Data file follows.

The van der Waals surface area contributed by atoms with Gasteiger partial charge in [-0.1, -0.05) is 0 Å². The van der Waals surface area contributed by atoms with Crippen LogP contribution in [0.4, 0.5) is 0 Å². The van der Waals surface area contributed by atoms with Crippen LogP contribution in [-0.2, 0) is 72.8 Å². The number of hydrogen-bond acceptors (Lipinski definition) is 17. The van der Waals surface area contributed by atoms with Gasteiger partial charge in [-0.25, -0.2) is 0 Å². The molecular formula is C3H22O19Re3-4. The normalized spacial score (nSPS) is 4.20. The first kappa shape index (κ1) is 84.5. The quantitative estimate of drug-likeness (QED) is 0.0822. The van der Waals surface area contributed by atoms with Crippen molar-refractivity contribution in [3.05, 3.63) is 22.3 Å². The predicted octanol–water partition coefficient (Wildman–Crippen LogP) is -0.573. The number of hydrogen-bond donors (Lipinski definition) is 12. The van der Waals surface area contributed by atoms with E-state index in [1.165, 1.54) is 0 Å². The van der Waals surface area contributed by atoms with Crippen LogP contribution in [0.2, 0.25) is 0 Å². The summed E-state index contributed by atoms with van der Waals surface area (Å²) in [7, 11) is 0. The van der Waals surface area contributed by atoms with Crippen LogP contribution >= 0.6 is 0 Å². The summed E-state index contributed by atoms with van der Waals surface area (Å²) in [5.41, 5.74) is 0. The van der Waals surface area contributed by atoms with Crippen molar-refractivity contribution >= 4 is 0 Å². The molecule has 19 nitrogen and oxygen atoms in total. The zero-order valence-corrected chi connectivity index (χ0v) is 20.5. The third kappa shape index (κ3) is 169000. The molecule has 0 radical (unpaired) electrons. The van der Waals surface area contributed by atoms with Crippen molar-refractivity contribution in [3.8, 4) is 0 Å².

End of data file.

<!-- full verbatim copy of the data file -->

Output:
The van der Waals surface area contributed by atoms with Gasteiger partial charge in [-0.1, -0.05) is 0 Å². The van der Waals surface area contributed by atoms with Crippen LogP contribution in [0.4, 0.5) is 0 Å². The van der Waals surface area contributed by atoms with Crippen LogP contribution in [-0.2, 0) is 72.8 Å². The number of hydrogen-bond acceptors (Lipinski definition) is 17. The van der Waals surface area contributed by atoms with Gasteiger partial charge in [-0.25, -0.2) is 0 Å². The molecular formula is C3H22O19Re3-4. The normalized spacial score (nSPS) is 4.20. The first kappa shape index (κ1) is 84.5. The quantitative estimate of drug-likeness (QED) is 0.0822. The van der Waals surface area contributed by atoms with Crippen molar-refractivity contribution in [3.05, 3.63) is 22.3 Å². The predicted octanol–water partition coefficient (Wildman–Crippen LogP) is -0.573. The number of hydrogen-bond donors (Lipinski definition) is 12. The van der Waals surface area contributed by atoms with E-state index in [1.165, 1.54) is 0 Å². The van der Waals surface area contributed by atoms with Crippen LogP contribution in [0.2, 0.25) is 0 Å². The summed E-state index contributed by atoms with van der Waals surface area (Å²) in [7, 11) is 0. The van der Waals surface area contributed by atoms with Crippen LogP contribution >= 0.6 is 0 Å². The summed E-state index contributed by atoms with van der Waals surface area (Å²) in [5.41, 5.74) is 0. The van der Waals surface area contributed by atoms with Crippen molar-refractivity contribution >= 4 is 0 Å². The molecule has 19 nitrogen and oxygen atoms in total. The zero-order valence-corrected chi connectivity index (χ0v) is 20.5. The third kappa shape index (κ3) is 169000. The molecule has 0 radical (unpaired) electrons. The van der Waals surface area contributed by atoms with Crippen molar-refractivity contribution in [3.8, 4) is 0 Å².